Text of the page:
At the age of 35 he left Milan in 1960 and joined AS Roma, where he played as a libero until 1962. It was also here that he met old club-mate Alcides Ghiggia and both won the 1961 Inter-Cities Fairs Cup with Roma.

International career


He made his debut for Uruguay on January 9, 1946 in the Copa Rio Branco game against Brazil, which was stopped after 78 minutes at a score of 1-1. The highlight of his international career was undoubtedly the 1950 World Cup in Brazil. Schiaffino was Uruguay's best player at the World Cup alongside his Penarol teammates Alcides Ghiggia and Óscar Míguez. The trio led the team to the decisive match against Brazil. The Brazilians took the lead but Schiaffino equalized in the 66th minute and Ghiggia scored the 2-1 winner in the 79th minute. With this historic victory for Uruguay in the famous Maracanã stadium, Uruguay were football world champions for the second time.

Four years later, at the 1954 FIFA World Cup in Switzerland, Schiaffino came with Uruguay to the semifinals against Hungary. After being 2-0 behind, his team fought back a 2-2, but then had to give up the game with 4-2. On July 3, 1954, Uruguay lost 3-1 to Austria in the third-place match. This was also the last of his 21 international appearances in the Celeste, in which he scored a total of 8 goals. There are also two other national team appearances against Argentina (December 29, 1945 and December 5, 1948), which are not counted as full international matches.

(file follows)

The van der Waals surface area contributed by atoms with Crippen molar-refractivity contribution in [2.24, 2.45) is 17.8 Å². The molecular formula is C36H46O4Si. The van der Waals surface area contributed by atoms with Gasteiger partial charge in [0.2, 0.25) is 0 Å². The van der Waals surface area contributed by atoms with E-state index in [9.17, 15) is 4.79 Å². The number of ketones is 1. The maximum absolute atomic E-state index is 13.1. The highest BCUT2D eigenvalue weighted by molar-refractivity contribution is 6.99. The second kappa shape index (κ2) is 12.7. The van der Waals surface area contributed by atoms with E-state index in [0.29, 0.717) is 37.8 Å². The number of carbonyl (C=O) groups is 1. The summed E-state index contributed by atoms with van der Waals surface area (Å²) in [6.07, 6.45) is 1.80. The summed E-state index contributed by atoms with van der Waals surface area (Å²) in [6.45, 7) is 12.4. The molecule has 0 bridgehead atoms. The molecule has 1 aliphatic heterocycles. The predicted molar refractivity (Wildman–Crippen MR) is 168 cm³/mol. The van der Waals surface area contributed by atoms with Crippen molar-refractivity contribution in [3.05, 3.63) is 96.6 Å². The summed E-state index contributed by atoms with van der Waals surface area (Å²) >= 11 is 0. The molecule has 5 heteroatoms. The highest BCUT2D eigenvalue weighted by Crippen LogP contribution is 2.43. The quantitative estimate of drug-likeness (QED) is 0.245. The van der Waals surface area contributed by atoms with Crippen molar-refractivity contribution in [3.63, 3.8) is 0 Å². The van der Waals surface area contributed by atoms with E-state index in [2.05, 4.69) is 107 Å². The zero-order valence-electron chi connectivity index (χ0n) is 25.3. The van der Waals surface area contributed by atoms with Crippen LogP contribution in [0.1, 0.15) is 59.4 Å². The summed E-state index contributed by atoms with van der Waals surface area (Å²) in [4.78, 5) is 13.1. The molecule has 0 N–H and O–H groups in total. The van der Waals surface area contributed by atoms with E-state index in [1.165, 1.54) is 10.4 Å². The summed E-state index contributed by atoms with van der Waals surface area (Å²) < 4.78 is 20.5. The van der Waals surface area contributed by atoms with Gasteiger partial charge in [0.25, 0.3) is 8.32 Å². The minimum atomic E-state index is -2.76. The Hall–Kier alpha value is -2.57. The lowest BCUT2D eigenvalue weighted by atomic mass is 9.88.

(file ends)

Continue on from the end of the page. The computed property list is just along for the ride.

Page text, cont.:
From 1954 to 1958 he played for the Italy national football team, but only made four appearances for his parents' home country.

Managerial career


Schiaffino returned to Montevideo and embarked on a brief coaching career. In 1974 he was entrusted with the Uruguayan national team, with which he participated in the Copa América the following year. Shortly afterwards he also coached the Peñarol youth team until 1976. However, he did not have good results, and decided to devote himself solely to entrepreneurial activity.

Schiaffino died on 13 November 2002. His remains are buried at the Cementerio del Buceo, Montevideo.[4]

International career statistics



Uruguay national team
1946 1 0
1947 1 0
1948 1 1
1949 0 0
1950 8 3
1951 0 0
1952 0 0
1953 1 0
1954 9 4
Total 21 8


Italy national team
1954 1 0
1955 0 0
1956 0 0
1957 2 0
1958 1 0
Total 4 0








  1. "Schiaffino Juan Alberto" (in Italian). Enciclopedia del Calcio. Retrieved 24 May 2016.
  2. "Murió ayer el ex futbolista uruguayo, Juan Schiaffino". El Siglo de Torreón. 14 November 2002. Retrieved 6 March 2009.
  3. 3.0 3.1 3.2 3.3 "IFFHS' Century Elections".
  4. "Farewell to a big one" (in Spanish). LR21. 15 November 2002.
  5. "Juan Alberto Schiaffino- International Appearances and Goals". www.rsssf.com.
  6. "Juan Alberto Schiaffino- International Appearances and Goals". www.rsssf.com.
  7. 7.0 7.1 "A.C. Milan Hall of Fame: Juan Alberto Schiaffino". acmilan.com. Retrieved 1 April 2015.
  8. "FIFA World Cup All-Star Team – Football world Cup All Star Team". Football.sporting99.com. Archived from the original on 30 June 2016. Retrieved 28 June 2012.
  9. "World Soccer Players of the Century". World Soccer. Retrieved 29 August 2014.
  10. "IFFHS announce the 48 football legend players". IFFHS. 25 January 2016. Retrieved 14 September 2016.
  11. "IFFHS (International Federation of Football for History & Statistics". iffhs.de. Retrieved 10 February 2021.